In December, ED sent a revised ICR after it reviewed comments submitted on the ICR from September. The updated ICR clarified some questions from the higher education community related to the reporting threshold stated in Section 117, but largely resembled the original ICR. It also increased the reporting burden estimate for schools from 10 hours to 20 hours, based on public comment. The revised notice also clarified that reporting would be moved to a separate information collection instrument and away from the e-app schools used to report foreign gifts.
ED had requested OMB to conduct an emergency review of the new ICR by January 2. A community letter sent to ED — signed by NASFAA — opposed ED’s request for emergency processing, arguing that the request did not meet the requirements for an emergency review.
The December ICR was ultimately withdrawn and resubmitted by ED on February 10 as a standard, non-emergency request, allowing for a 30-day comment period. The February request removed the requirement for institutions to provide unredacted “true copies” of contracts and gift agreements, and OMB noted that ED would pursue the notice and comment rulemaking process to address the collection of "true copies."
The higher education community, including NASFAA, submitted comments on the February ICR, arguing that the new request exceeded the disclosure reporting required under the statutory authority set out in Section 117. The groups recommended that ED adhere to what the Section 117 statute requires for the reporting of gift and contract information, and limit reporting in the ICR to the definition of institution. After the comment period closed, but prior to OMB issuing a decision on the request, NASFAA joined in a letter sent to Education Secretary Betsy DeVos requesting a delay on ED's regulatory efforts related to both Section 117 and Title IX amid the COVID-19 crisis.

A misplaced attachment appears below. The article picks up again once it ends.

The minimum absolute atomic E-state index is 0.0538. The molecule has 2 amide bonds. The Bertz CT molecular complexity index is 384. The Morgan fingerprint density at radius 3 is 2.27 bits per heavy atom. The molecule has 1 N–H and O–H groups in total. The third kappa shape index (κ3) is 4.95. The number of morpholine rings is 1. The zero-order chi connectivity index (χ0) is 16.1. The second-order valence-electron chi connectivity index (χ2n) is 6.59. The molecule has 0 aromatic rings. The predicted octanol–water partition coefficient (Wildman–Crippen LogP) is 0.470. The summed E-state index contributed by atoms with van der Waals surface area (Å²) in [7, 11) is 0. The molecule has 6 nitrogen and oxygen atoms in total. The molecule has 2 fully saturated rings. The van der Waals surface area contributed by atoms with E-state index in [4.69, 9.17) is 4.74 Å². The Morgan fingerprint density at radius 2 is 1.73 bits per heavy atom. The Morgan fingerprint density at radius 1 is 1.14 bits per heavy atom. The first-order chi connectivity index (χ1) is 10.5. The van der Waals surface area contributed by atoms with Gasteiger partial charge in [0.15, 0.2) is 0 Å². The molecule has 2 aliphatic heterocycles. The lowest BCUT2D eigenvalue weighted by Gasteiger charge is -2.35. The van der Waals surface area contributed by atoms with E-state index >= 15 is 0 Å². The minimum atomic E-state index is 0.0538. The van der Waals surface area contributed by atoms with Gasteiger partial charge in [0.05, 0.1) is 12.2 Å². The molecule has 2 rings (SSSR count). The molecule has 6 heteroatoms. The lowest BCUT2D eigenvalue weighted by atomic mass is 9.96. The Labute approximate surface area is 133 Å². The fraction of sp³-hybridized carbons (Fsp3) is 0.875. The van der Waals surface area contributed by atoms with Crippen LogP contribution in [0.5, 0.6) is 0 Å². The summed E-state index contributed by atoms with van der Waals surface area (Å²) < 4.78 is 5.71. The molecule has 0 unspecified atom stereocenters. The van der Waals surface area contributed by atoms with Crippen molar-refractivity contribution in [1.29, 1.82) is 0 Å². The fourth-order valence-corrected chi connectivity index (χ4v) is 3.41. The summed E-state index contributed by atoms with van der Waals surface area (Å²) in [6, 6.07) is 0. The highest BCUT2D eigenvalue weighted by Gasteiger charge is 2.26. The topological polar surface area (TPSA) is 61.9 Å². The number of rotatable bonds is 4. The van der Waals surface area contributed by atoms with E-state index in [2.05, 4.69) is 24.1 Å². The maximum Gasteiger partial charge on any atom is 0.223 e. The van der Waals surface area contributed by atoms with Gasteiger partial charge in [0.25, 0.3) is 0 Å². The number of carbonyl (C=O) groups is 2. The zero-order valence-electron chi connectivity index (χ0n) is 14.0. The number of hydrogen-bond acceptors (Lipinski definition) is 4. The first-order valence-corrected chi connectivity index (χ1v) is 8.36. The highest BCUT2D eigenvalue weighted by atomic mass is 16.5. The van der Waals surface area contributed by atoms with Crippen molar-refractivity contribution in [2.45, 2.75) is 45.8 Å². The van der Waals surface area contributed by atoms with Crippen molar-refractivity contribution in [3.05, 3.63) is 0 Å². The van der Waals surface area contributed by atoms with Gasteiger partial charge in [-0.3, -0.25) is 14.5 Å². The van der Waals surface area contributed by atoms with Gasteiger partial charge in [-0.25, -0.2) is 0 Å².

ED's revised proposed expansion of foreign gift and contract reporting requirements submitted in February was approved by OMB on April 13. The final request was essentially unchanged from the draft version released in February.
NASFAA and the higher education community had previously urged ED to establish a rulemaking process for foreign gift reporting to allow higher education stakeholders to offer advice and feedback on the best ways to provide institutions with clear information on the foreign gifts reporting process.
ED in recent years has ramped up its scrutiny of institutions’ ties with foreign entities following a bipartisan Senate report released in February 2019 that cited inaction by ED regarding the monitoring foreign gifts, particularly those of Chinese origin. ED subsequently launched investigations into Cornell University, Georgetown University, Texas A&M University, and Rutgers University — among other schools — due to alleged failures in properly reporting foreign gifts.
Publication Date: 6/23/2020